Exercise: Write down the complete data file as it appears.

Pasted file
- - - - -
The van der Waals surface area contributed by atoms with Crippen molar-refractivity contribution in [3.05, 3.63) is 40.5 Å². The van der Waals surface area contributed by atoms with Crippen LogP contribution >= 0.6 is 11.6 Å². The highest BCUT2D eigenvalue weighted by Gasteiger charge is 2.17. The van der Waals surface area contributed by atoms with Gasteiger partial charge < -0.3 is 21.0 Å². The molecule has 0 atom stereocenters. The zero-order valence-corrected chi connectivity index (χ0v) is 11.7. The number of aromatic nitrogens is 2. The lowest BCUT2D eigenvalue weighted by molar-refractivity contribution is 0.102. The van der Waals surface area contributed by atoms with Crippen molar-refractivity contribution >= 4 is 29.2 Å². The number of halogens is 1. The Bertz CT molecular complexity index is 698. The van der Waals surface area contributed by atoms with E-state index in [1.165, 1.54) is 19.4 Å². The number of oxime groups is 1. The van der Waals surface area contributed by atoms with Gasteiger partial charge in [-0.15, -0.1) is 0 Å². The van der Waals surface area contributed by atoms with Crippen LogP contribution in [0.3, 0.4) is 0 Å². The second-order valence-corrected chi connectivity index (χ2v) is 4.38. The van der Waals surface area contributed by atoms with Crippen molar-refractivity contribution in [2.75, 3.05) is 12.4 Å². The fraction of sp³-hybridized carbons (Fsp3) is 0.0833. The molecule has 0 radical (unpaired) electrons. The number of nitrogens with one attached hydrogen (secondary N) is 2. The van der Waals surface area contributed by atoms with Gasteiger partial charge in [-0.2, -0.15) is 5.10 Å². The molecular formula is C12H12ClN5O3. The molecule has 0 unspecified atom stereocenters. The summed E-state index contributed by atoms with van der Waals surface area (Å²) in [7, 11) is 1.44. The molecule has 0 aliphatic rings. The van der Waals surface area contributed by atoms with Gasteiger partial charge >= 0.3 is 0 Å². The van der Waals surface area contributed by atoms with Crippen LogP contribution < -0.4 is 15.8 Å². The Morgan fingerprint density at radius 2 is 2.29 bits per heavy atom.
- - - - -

The van der Waals surface area contributed by atoms with Crippen molar-refractivity contribution in [3.05, 3.63) is 40.5 Å². The van der Waals surface area contributed by atoms with Crippen LogP contribution >= 0.6 is 11.6 Å². The highest BCUT2D eigenvalue weighted by Gasteiger charge is 2.17. The van der Waals surface area contributed by atoms with Gasteiger partial charge < -0.3 is 21.0 Å². The molecule has 0 atom stereocenters. The zero-order valence-corrected chi connectivity index (χ0v) is 11.7. The number of aromatic nitrogens is 2. The lowest BCUT2D eigenvalue weighted by molar-refractivity contribution is 0.102. The van der Waals surface area contributed by atoms with Crippen molar-refractivity contribution >= 4 is 29.2 Å². The number of halogens is 1. The Bertz CT molecular complexity index is 698. The van der Waals surface area contributed by atoms with E-state index in [1.165, 1.54) is 19.4 Å². The number of oxime groups is 1. The van der Waals surface area contributed by atoms with Gasteiger partial charge in [-0.15, -0.1) is 0 Å². The van der Waals surface area contributed by atoms with Crippen LogP contribution in [0.3, 0.4) is 0 Å². The second-order valence-corrected chi connectivity index (χ2v) is 4.38. The van der Waals surface area contributed by atoms with Crippen molar-refractivity contribution in [2.75, 3.05) is 12.4 Å². The fraction of sp³-hybridized carbons (Fsp3) is 0.0833. The molecule has 0 radical (unpaired) electrons. The number of nitrogens with one attached hydrogen (secondary N) is 2. The van der Waals surface area contributed by atoms with Gasteiger partial charge in [-0.2, -0.15) is 5.10 Å². The molecular formula is C12H12ClN5O3. The molecule has 0 unspecified atom stereocenters. The summed E-state index contributed by atoms with van der Waals surface area (Å²) in [7, 11) is 1.44. The molecule has 0 aliphatic rings. The van der Waals surface area contributed by atoms with Gasteiger partial charge >= 0.3 is 0 Å². The van der Waals surface area contributed by atoms with Crippen LogP contribution < -0.4 is 15.8 Å². The Morgan fingerprint density at radius 2 is 2.29 bits per heavy atom.